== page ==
I recently watched a tv show that produced a line of questioning in my head on the virtue of reality. How do we define reality? What's the difference between reality and a world that is the perfect replication of reality? What would be the difference between the two worlds? Is it truly possible to know when we are living in reality? I guess I'm mostly asking if there is work form past philosophers that I could read on the subject?

A perfect replica of reality would be like reality in all respects. It would contain trees—real trees. It would contain people—real people. It would contain fake butter—real fake butter. And if it were a perfect replica, everything in reality would be in the replica. So in every sense that matters, it would be real.

But I have the feeling you're worried about how you can know that you're not systematically deluded or deceived about more or less everything. This was Descartes' question in Meditations. He thought that there was one thing he couldn't be deceived about: that he was having doubts and therefore that he, the doubter existed.

From there to anything substantial, like trees and people and electrons and burritos is a long way. Descartes thought that just by reasoning about it, he could prove that there's a God who is not a deceiver, and therefore that even though he was no doubt wrong about some things, he wasn't systematically wrong.

Most philosophers don't think his argument was very good. Most philosophers also think that if what you're looking for is some irrefutable philosophical proof, then you're out of luck. And yet most philosophers—none that I know personally— worry about this. There doesn't seem to be much of a reason to take wholesale skepticism about the external world seriously. It could be true, in some weak sense of "could," but that goes for a lot of things that no one takes seriously. (Bertrand Russell's example was the possibility that the work came into existence five minutes ago, looking for all the world as though it had been here since the non-existent-under-that-assumption Big Bang.)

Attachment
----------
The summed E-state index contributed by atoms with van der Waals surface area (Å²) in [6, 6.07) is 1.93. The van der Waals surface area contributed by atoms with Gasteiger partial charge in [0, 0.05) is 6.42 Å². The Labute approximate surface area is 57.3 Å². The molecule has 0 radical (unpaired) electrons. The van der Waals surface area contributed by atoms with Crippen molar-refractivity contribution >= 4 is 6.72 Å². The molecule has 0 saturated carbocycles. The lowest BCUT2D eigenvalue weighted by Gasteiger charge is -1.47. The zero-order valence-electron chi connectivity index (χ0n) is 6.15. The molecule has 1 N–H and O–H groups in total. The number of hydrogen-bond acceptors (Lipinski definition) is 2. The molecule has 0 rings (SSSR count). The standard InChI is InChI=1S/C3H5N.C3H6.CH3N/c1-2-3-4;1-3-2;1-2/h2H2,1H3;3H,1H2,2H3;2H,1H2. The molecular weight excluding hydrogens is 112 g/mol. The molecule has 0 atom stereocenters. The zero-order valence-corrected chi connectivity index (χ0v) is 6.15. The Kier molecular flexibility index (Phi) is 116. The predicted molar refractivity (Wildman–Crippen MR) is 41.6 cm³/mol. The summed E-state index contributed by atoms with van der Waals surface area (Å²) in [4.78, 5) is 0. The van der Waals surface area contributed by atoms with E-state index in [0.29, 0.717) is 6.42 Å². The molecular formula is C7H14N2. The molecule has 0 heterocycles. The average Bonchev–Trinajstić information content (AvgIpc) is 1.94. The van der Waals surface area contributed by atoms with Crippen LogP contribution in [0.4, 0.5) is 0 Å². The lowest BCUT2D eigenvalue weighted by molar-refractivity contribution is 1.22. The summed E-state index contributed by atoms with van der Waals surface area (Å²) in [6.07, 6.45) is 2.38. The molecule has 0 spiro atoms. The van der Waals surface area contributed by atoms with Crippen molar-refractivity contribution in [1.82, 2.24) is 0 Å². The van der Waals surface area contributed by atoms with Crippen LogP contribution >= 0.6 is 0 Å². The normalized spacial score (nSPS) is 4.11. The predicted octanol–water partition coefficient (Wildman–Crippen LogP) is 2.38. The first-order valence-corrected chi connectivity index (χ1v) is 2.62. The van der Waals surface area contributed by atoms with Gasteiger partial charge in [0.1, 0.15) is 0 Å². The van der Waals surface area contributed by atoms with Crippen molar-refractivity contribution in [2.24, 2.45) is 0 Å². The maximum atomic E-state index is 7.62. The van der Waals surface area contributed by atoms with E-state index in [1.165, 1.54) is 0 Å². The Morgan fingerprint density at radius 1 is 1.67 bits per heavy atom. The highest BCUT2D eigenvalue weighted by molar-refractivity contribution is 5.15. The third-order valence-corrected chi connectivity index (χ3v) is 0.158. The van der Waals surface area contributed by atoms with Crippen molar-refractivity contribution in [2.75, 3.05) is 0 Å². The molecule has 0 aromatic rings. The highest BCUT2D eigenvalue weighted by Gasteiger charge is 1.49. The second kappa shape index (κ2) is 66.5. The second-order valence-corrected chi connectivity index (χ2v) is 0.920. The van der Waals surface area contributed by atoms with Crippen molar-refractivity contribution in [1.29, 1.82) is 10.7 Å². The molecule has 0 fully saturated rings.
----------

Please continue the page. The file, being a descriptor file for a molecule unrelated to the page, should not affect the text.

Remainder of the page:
Questions about reality tend to be better the less far they float into the stratosphere. Is that a real Gucci bag or a knock-off? Is that actor in that movie scene really Eksie McWhy or is it her stunt double Aybee Dee? Is the grape flavor in the punch real or a laboratory concoction? Is that a real diamond or a piece of costume jewelry? Questions like that get their grip because they're set against the backdrop of the (perfectly sensible) assumption that we typically know what's what—at least about ordinary stuff and middle-sized dry goods. The farther our questions float away from this sort of grounding, the bigger the risk that there won't be enough air beneath their wings to keep them afloat.

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